The doctrine of predestination, also called election, is a difficult topic to talk about. Romans 8:29 says, “For those whom he foreknew he also predestined to be conformed to the image of his Son.” Some people are surprised I believe in this. I always say, “Why not? It’s all over the Bible!”
But why do many Christians avoid this topic? Two reasons. First, because some think it means humans no longer have a choice. They become like robots and their decisions don’t matter anymore. But if you look at the Bible, Jesus said things like, “come to me all of you who are weary and burdened…” “whoever believes in him shall not perish but have everlasting life.” These are invitations. God is calling for a response from the people he is inviting. You don’t invite robots; you program them.
Continue reading Why People Avoid Talking About Predestination
In cinema and television, it’s mostly single people with no attachment to families who save the world. Things like getting married and having kids are usually unnecessary encumbrances. World-saving is important. Nothing else matters.
Continue reading Why Are Superheroes Always Single?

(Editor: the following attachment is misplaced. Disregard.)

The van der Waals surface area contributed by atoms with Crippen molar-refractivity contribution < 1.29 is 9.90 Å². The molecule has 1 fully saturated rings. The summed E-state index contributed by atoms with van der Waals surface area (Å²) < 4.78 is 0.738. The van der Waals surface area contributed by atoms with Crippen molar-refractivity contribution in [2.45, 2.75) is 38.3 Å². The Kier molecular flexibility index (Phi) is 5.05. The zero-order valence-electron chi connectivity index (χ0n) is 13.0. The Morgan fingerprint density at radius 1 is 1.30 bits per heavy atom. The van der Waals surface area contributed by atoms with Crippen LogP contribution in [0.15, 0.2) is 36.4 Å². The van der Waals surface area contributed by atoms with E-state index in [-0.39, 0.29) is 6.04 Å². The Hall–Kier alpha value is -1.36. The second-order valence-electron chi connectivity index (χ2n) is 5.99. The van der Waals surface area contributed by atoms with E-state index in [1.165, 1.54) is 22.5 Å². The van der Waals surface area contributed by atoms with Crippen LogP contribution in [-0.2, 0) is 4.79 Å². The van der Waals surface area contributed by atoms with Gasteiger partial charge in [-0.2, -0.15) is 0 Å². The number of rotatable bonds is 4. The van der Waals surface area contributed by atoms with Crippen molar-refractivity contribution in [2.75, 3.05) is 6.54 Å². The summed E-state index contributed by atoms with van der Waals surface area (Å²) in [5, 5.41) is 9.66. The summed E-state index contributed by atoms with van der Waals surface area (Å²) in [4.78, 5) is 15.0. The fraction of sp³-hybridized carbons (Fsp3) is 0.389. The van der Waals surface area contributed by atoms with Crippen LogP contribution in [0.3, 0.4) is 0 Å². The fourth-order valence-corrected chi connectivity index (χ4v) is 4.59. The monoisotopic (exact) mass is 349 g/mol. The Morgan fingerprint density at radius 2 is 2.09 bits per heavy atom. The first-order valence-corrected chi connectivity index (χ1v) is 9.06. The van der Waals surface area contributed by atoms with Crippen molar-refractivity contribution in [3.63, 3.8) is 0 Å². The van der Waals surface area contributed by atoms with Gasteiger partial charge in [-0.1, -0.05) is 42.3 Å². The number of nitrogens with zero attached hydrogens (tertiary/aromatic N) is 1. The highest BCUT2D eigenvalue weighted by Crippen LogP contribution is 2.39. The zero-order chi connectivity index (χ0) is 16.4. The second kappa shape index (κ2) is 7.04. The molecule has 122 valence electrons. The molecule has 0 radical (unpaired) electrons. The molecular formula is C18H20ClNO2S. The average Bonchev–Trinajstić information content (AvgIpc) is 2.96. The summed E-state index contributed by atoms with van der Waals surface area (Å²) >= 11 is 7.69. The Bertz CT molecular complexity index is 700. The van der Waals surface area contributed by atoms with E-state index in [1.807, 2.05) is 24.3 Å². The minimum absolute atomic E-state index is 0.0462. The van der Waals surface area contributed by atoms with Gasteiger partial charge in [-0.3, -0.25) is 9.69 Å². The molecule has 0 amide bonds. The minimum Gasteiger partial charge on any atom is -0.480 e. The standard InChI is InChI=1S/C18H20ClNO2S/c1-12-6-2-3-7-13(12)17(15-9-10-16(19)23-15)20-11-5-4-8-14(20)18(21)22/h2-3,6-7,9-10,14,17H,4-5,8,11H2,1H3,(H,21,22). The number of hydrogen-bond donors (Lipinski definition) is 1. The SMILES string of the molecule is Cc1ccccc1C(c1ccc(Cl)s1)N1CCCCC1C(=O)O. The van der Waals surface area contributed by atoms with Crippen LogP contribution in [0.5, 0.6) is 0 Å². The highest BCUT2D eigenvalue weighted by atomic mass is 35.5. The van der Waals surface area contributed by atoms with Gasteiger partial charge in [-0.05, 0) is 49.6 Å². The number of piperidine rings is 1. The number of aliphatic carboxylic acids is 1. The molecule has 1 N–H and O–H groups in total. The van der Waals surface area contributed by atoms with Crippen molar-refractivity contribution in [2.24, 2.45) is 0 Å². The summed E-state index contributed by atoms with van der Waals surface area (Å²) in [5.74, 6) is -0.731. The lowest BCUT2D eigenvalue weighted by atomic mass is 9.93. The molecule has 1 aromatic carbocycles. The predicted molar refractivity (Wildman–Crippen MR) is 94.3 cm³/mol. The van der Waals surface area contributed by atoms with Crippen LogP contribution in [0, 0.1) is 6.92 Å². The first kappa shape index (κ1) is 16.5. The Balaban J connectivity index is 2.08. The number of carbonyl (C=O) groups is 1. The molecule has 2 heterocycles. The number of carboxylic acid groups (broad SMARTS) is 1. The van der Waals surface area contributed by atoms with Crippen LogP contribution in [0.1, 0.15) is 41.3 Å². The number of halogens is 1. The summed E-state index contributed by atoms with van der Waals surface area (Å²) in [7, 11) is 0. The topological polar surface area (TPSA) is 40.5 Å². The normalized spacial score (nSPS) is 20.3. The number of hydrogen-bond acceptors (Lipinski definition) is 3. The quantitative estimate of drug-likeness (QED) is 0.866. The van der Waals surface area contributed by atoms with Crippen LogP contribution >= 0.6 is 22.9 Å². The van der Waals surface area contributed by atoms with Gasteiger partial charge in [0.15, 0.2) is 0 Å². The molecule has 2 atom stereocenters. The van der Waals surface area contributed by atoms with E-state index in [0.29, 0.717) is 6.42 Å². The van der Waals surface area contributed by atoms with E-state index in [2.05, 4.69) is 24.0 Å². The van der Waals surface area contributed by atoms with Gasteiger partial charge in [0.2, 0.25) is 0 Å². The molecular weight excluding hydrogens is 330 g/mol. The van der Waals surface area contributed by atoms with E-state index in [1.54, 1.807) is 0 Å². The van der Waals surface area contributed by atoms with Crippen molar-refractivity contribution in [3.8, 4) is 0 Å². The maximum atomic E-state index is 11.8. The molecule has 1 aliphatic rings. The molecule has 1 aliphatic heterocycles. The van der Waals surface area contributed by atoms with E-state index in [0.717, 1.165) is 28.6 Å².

Here’s something I got from our frontliners’ group chat in Victory Caloocan. This nurse tested positive last week. What she wrote warms the heart and fuels our hope. I’m sharing her reflections here. She requested to remain anonymous. Sentences are tweaked a bit. Here goes:
Continue reading COVID-19 Positive Ako, Ano Na Next?
I don’t understand cooking shows. The full range of my cooking skills involves cooking rice and a few tricks on how to prepare quick meals appropriate only for college dorm life. Beyond that, I’m totally useless in the kitchen. My wife Donna is different. She’d watch a YouTube video about a recipe and in less than an hour she’d come up with her own version of whatever dish she’s interested in.
Continue reading Theology for Ordinary People
For those who are passionate about changing the world and making a difference in society, David E. Fitch’s book is a good read.
“Does the church have anything to offer a world full of injustice? Can the church reach out to the worlds around me in a way that doesn’t judge them, alienate them, or ask them in some way to come to us? Can the church engage the hurting, the poor, and the broken with something more than just handouts? We have seen the programs, the missional church, the justice teams, the church in a coffee house or in a bar, and nothing seems to change. Can’t we do all of this better without the church?
Continue reading Faithful Presence
Brian J. Tabb, in his article on Themelios Magazine, made a case that this pandemic is iconoclastic. Iconoclastic refers to someone who breaks images or icons; someone who smashes religious idols. Tabb meant that coronovirus is practically smashing our most cherished cultural idols.
Continue reading The Smashing of Idols